The circles and other preventative work are a huge ask of our teachers.  My team of teachers were asked to give up their prep period four days a week for two straight weeks.  In return, I felt it was also important for them to see the rest of the building make a profound effort to make their days run smoothly and well.  To do that best, we needed all hands on deck.

The ideal of our support would have been to cancel all meetings between staff for two weeks, or at least work to keep non-classroom staff available to work with students who are struggling, and to give those support staff the time to be able to really work with students.  This is where we would address, structurally, the lack of real Restorative practices in schools.

We would have time and space to de-escalate a student who was struggling (we are starting a movement in our school towards Trauma-Informed teaching as well, and would say that we would be regulating a student who was having a trauma reaction.  This is helpful because by looking at disruptive behavior as a result of trauma, we help to remind ourselves that we are probably not going to be able to threaten, punish, or shout trauma away).

We would have time and staff to reflect with students once (and only when) they were calmer.  We could work with that student on a plan to restore whatever damage was done to their class or school community in a deliberate way.

So, yeah.  Lots of ideal there.  We spent much of our first week trying to build towards that ideal but never quite getting there.  There was some problems with buy-in, some problems with the requiredness of some meetings, and some problems with all hands on deck still being a few hands short on some days.

Still, it helped, and introducing a focus on de-escalating situations rather than pushing for a “fix” to behavior proved an important step.  There’s a lot of room to do this step a whole lot better though (and I should have included a whole structured and intentional part around the emotional care of staff members and the capacity for self-care during the teaching day), and it would require a lot more set-up than we did to adjust the schedules and structures of many adult days.  I think it would be worth the work.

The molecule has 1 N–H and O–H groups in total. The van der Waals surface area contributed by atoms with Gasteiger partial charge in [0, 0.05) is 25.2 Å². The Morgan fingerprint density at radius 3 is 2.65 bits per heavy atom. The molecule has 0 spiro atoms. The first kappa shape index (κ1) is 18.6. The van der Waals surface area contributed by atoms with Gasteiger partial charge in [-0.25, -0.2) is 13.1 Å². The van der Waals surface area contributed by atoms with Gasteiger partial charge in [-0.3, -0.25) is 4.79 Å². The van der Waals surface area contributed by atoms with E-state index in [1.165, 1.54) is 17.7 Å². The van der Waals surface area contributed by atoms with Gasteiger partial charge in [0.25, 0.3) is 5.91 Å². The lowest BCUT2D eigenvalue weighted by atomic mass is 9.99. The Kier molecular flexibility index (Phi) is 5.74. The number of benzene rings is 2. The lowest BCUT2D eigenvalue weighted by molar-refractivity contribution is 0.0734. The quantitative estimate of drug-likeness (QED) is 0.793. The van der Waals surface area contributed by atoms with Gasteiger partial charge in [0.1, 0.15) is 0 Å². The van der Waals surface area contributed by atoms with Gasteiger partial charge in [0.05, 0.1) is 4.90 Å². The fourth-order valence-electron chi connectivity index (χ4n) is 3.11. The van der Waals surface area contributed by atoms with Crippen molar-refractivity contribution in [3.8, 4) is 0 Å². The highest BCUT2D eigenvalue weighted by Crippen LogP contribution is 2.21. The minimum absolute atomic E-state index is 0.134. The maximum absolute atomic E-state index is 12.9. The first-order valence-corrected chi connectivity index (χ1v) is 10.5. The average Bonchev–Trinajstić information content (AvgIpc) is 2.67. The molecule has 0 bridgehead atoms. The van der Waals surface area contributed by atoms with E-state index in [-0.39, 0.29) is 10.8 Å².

The step is pretty self-explanatory, but I needed to do a lot better job of explaining it.  I wish now I would have named it “two weeks without worksheets.”  Live and learn.

It’s true, and it’s been true and it will remain true that school sucks way too often.  It’s super important, of course, that we don’t say that teachers must be entertainers, except that, guess what?  Teachers must be entertainers.  I was talking recently with a principal from Chicago who said, “good instruction is the antidote to behavior problems.”  You better damn well believe I wrote that down.  Didn’t write the guy’s name down though.  Sorry.

Our instruction plan in the first week had a huge wrench thrown in it by… and you’ll never believe it…  standardized testing.  Like I said, I work at one of those schools, and part of the brilliant fix for improving instruction at our school seems to be to test or survey the students what feels like every other day to collect data that says our students aren’t learning enough.  The theory, I believe, is to expose the students to enough constant personal failure that they spontaneously learn stuff.

Holy shit.  I love testing.